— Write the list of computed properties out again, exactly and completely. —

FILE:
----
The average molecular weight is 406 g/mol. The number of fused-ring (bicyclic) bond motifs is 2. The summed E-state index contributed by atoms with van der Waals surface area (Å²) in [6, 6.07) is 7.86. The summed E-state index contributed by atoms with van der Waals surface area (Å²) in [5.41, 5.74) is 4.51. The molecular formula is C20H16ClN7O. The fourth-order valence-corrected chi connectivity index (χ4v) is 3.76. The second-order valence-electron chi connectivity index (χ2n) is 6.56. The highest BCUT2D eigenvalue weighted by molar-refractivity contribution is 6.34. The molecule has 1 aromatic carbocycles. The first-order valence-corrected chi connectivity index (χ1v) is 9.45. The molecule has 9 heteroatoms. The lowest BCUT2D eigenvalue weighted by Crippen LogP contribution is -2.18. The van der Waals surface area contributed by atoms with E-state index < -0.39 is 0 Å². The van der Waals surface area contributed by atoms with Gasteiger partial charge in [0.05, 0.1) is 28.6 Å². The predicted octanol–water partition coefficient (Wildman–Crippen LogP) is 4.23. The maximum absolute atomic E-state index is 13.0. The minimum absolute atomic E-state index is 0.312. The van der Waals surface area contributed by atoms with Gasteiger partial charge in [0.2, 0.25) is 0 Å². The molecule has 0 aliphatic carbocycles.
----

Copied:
The average molecular weight is 406 g/mol. The number of fused-ring (bicyclic) bond motifs is 2. The summed E-state index contributed by atoms with van der Waals surface area (Å²) in [6, 6.07) is 7.86. The summed E-state index contributed by atoms with van der Waals surface area (Å²) in [5.41, 5.74) is 4.51. The molecular formula is C20H16ClN7O. The fourth-order valence-corrected chi connectivity index (χ4v) is 3.76. The second-order valence-electron chi connectivity index (χ2n) is 6.56. The highest BCUT2D eigenvalue weighted by molar-refractivity contribution is 6.34. The molecule has 1 aromatic carbocycles. The first-order valence-corrected chi connectivity index (χ1v) is 9.45. The molecule has 9 heteroatoms. The lowest BCUT2D eigenvalue weighted by Crippen LogP contribution is -2.18. The van der Waals surface area contributed by atoms with E-state index < -0.39 is 0 Å². The van der Waals surface area contributed by atoms with Gasteiger partial charge in [0.05, 0.1) is 28.6 Å². The predicted octanol–water partition coefficient (Wildman–Crippen LogP) is 4.23. The maximum absolute atomic E-state index is 13.0. The minimum absolute atomic E-state index is 0.312. The van der Waals surface area contributed by atoms with Gasteiger partial charge in [0.2, 0.25) is 0 Å². The molecule has 0 aliphatic carbocycles.